Danger in disguise: How Ultra Processed Food is harming your health

We all love the convenience of frozen meals and instant snacks, but a recent study reveals they might be hurting our minds and bodies more than we realise. 

Updated - April 27, 2024 12:43 pm IST

Published - April 27, 2024 12:30 pm IST

Eating more ultra-processed foods raised the chances of health problems in 32 out of 45 studies.

Eating more ultra-processed foods raised the chances of health problems in 32 out of 45 studies. | Photo Credit: Freepik

Alarming new study links ‘Ultra-Processed Foods’ to a multitude of health concerns

A recent study has revealed a concerning link between ultra-processed foods (UPFs) and a wide range of health problems. This study, considered the world’s largest review, suggests that consuming UPFs can link to a staggering 32 harmful health effects including increased risk of developing serious conditions like heart disease, cancer, type 2 diabetes, and even mental health issues. This comes at a time when global consumption of UPFs, including convenient options like cereals, protein bars, sugary drinks, and fast food, is on the rise.

What are Ultra-Processed Foods?

Unlike minimally processed foods like canned vegetables or frozen fruits, UPFs undergo multiple industrial processes and are loaded with additives. These foods are factory-made products loaded with added sugars, unhealthy fats, and artificial ingredients.

  • Unprocessed or minimally processed: Whole foods like fruits, vegetables, and raw nuts retain their natural vitamins and nutrients. Processes like freezing or pasteurisation ensure safety without significant alteration.
  • Processed: These foods undergo some processing but generally contain two or three added ingredients, such as salt, oil, or sugar. Examples include canned fish or freshly baked bread.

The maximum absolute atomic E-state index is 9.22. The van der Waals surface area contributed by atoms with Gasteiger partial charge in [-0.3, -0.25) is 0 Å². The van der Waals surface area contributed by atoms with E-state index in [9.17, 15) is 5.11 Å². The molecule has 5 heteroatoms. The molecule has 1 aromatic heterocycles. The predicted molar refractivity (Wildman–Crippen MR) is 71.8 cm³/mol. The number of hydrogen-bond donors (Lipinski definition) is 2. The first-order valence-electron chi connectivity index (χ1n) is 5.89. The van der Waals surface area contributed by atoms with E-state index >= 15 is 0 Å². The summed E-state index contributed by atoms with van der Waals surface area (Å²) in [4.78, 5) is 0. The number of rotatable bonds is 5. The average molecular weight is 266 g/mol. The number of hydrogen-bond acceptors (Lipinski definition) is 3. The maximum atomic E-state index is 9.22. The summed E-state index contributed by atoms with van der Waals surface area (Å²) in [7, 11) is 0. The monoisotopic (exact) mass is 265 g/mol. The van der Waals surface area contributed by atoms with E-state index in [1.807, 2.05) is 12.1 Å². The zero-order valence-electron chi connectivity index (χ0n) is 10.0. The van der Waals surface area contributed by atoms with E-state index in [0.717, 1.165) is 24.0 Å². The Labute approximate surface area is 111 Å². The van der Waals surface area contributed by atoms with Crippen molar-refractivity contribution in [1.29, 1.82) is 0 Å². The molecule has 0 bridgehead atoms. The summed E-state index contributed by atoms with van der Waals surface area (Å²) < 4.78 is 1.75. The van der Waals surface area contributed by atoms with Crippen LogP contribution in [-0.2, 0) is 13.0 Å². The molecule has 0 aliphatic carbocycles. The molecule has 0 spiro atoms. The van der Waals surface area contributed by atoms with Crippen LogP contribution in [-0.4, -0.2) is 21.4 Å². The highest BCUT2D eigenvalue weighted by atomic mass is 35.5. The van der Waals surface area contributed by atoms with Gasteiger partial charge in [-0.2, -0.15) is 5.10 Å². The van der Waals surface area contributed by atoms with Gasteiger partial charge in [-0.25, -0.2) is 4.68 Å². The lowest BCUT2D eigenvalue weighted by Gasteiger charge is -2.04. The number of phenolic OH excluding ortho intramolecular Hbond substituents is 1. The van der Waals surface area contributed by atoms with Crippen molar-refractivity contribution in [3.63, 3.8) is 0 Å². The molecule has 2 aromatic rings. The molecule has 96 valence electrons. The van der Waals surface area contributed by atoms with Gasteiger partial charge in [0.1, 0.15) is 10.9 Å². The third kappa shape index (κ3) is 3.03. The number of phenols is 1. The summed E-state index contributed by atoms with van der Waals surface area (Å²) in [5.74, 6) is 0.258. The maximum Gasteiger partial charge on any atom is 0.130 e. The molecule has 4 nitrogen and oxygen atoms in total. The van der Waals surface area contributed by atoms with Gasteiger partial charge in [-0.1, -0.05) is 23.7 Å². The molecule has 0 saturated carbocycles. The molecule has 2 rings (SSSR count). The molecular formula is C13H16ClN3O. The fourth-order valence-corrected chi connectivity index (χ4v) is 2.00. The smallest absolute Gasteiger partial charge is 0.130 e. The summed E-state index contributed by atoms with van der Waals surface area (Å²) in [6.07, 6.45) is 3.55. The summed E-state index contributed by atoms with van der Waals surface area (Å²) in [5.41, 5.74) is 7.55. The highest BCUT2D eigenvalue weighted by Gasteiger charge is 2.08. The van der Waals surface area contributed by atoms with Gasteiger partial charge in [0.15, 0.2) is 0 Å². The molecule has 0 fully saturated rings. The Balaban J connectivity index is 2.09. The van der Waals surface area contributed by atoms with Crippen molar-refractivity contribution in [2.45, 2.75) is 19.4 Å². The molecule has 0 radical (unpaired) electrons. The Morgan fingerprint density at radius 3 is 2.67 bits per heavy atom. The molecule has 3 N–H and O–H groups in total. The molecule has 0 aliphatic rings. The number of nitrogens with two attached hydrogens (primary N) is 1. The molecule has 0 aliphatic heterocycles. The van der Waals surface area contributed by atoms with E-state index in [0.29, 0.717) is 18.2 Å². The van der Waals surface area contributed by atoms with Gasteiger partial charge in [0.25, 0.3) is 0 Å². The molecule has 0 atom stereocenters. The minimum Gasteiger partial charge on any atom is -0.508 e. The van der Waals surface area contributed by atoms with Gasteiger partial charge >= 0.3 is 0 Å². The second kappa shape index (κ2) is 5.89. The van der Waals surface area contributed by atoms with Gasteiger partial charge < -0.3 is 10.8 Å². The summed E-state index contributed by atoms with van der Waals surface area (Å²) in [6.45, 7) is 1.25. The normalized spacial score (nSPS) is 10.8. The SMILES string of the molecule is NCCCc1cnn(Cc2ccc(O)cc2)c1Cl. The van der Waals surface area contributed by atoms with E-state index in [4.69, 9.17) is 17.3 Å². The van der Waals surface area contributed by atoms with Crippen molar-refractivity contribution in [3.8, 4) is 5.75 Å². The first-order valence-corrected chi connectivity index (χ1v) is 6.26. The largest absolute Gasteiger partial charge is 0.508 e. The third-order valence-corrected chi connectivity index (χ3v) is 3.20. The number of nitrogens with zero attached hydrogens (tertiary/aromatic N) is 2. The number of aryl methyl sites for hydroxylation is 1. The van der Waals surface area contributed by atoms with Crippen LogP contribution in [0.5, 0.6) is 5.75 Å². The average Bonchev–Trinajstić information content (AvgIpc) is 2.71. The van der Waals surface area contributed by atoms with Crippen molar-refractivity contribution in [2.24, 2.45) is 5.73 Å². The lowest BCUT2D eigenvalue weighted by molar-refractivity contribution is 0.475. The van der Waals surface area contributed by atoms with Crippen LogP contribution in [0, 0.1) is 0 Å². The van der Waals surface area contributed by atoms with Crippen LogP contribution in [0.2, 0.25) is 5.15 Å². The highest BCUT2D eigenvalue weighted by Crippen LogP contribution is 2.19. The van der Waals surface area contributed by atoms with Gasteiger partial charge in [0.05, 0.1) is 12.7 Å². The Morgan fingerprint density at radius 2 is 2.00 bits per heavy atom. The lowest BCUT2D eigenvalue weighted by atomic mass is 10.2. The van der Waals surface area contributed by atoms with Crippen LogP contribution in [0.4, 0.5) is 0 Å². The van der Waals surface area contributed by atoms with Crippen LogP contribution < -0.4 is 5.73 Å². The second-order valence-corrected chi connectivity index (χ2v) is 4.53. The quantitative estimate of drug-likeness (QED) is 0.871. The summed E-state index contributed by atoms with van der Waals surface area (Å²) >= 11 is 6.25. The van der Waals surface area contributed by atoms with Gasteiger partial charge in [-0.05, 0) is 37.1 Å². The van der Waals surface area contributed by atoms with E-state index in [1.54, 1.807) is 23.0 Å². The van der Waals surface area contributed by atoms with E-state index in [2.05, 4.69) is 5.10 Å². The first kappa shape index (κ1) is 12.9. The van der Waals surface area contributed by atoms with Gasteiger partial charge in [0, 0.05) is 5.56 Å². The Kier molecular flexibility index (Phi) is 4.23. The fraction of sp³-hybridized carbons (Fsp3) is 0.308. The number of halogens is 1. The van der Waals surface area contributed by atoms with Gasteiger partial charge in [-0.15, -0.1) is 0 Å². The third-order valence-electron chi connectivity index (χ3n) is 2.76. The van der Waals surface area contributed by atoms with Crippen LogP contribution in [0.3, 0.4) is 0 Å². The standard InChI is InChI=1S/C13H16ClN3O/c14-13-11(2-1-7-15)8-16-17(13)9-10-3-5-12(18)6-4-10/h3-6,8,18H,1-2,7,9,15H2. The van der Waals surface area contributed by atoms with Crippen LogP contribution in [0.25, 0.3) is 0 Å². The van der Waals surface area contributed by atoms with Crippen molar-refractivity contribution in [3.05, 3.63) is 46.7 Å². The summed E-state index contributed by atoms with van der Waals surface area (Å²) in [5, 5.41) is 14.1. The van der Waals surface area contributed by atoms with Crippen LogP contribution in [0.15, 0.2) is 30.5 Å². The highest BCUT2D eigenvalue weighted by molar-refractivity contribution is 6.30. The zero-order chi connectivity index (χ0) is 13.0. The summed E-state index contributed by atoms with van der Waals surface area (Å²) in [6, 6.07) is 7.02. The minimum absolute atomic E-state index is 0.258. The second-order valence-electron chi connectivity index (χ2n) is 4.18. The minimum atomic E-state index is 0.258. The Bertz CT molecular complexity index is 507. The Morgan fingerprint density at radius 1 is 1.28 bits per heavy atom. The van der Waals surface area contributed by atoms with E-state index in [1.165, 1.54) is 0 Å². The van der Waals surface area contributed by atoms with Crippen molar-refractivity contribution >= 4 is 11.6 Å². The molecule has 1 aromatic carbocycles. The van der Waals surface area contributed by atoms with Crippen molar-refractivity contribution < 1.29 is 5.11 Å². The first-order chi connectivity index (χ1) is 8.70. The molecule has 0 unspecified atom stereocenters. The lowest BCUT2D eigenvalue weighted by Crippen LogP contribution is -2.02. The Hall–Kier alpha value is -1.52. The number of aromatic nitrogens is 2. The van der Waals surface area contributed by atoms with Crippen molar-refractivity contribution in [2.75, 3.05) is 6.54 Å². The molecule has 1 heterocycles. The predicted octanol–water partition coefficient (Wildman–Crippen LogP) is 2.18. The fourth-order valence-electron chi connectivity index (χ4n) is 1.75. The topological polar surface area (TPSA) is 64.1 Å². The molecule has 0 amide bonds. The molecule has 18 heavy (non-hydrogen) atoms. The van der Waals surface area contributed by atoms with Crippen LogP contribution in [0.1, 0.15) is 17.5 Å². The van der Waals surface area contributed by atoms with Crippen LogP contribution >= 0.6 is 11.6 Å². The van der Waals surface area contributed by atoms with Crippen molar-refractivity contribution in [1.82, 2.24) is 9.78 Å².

• Ultra-Processed (UPF): These are the foods linked to the concerning health risks. They are heavily processed, often containing a long list of ingredients like added sugars, unhealthy fats, artificial colours, and preservatives. Think frozen meals, sugary drinks, packaged snacks, and many fast-food items.

What are the UPFs we often consume but don’t realise

  • Breakfast: Sugary cereals, instant oatmeal packets, breakfast pastries, pre-made breakfast sandwiches.
  • Snacks: Potato chips, cookies, candy bars, packaged snack cakes, energy bars (some varieties), instant noodles, these are typically loaded with refined carbohydrates, unhealthy fats, and sodium. They often contain artificial additives to enhance flavour and prolong shelf life.
  • Beverages: Sugary sodas, carbonated drinks, artificially flavoured juices, fruit-flavoured yoghurt (with added sugars)
  • Lunch/Dinner: Frozen meals, hot dogs, sausages, chicken nuggets, instant ramen, instant mashed potatoes, pre-made pasta dishes.
  • Condiments: Creamy salad dressings, ketchup, mayonnaise, commercially prepared marinades.
  • Desserts: Ice cream, commercially baked cakes and pies, processed puddings, sugary yoghurt parfaits.

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The dark side of convenience

The study has unveiled the concerning impact of UPFs on both our physical and mental well-being. These convenient, often shelf-stable items come at a significant cost, potentially increasing the risk of a variety of health problems.

Physical health risks